I have always been mesmerized by Dale Chihuly’s art. The dazzling way he captures color and light. The whimsical shapes and forms. The spectacular statements and reflections. The exhibitions in the last few years of Chihuly’s glass forms in natural settings manage to merge art and nature in such a unique and contemplative way.
A visit to an art exhibition wouldn’t typically qualify as a hike. But in 2016 I hiked the mile or so from my hotel in downtown Atlanta to the Chihuly exposition in the Atlanta Botanical Gardens. I explored the gardens where his masterpieces were hidden in plain site as glass representation of flower and fauna. I followed the trails through and around sculptures that hinted at the similarities with the nature that surrounded. Then I curled around explosions of light and color that resembled nothing on this planet. I marveled at how Chihuly had simultaneously captured both the essence of something known and recognizable with something that only resided in imagination or outer space. And I relished how it all made me feel: alive, absorbed, inspired as I attempted to unpack what was in Chihuly’s mind as he designed his art. The yellow, Medusa-like explosion of tangled glass and light certainly is not a replication of anything I’ve encountered on this planet (except on days that I finally clean out my hairbrush). But it somehow represented how I sometimes feel in the creative moment. A tangle of ideas and images, all simultaneously expressing themselves, coming alive with and around each other.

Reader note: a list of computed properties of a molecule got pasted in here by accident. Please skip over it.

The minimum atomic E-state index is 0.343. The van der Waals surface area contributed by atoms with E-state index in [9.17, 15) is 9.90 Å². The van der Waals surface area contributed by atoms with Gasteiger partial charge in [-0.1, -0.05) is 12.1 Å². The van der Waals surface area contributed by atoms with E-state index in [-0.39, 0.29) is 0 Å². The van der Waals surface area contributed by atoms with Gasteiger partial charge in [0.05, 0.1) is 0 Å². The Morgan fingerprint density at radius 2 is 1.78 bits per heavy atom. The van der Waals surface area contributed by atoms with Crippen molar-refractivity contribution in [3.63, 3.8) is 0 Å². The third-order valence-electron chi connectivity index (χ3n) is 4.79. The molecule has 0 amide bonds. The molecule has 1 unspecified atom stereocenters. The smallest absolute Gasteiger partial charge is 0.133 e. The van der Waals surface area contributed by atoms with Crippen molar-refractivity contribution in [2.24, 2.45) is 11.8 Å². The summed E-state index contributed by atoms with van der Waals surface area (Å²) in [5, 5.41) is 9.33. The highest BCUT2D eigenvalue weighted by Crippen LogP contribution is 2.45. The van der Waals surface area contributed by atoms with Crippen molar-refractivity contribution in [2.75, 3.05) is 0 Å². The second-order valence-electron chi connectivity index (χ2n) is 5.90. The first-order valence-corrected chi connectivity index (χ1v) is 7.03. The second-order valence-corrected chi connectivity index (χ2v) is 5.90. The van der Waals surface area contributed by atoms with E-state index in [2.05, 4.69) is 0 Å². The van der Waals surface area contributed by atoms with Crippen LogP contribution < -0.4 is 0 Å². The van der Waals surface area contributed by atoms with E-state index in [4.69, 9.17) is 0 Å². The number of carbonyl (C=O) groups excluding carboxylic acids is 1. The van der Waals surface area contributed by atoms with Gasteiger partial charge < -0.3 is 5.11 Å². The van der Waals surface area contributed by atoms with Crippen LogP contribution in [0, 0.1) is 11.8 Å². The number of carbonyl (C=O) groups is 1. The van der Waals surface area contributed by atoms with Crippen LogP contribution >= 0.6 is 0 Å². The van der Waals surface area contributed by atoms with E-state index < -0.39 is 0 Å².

As always, my overly analytical brain brought me back to my job as a writer. Isn’t it the writer’s job to untangle that messy ball of ideas in order make sense of something on the page for the reader? And here was Chihuly just presenting the messiness in all its glory without explanation and making me as the viewer do the work of untangling. I’m reminded of the Show, Don’t Tell rule in writing, a rule in which I’ve struggled mightily to find the right balance. I’m continually afraid that the intent of my words won’t be understood by the reader and so I over explain (as I’m doing now)!
Art, according to the Oxford English Dictionary, is defined as:
I would argue the real power of art is in the last two words of that definition: emotional power. How art connects to the heart, the brain, the soul. Isn’t the essence of art found in how we feel about ourselves or each other through that visual expression?
This is precisely what writers must do. Our words must resonate with the reader in a way that reaches their heart, their minds without telling them how they should feel. Chihuly’s has found an unapologetic way of presenting his art without explanation and still connect on that emotional level.
I admire, and envy, that talent.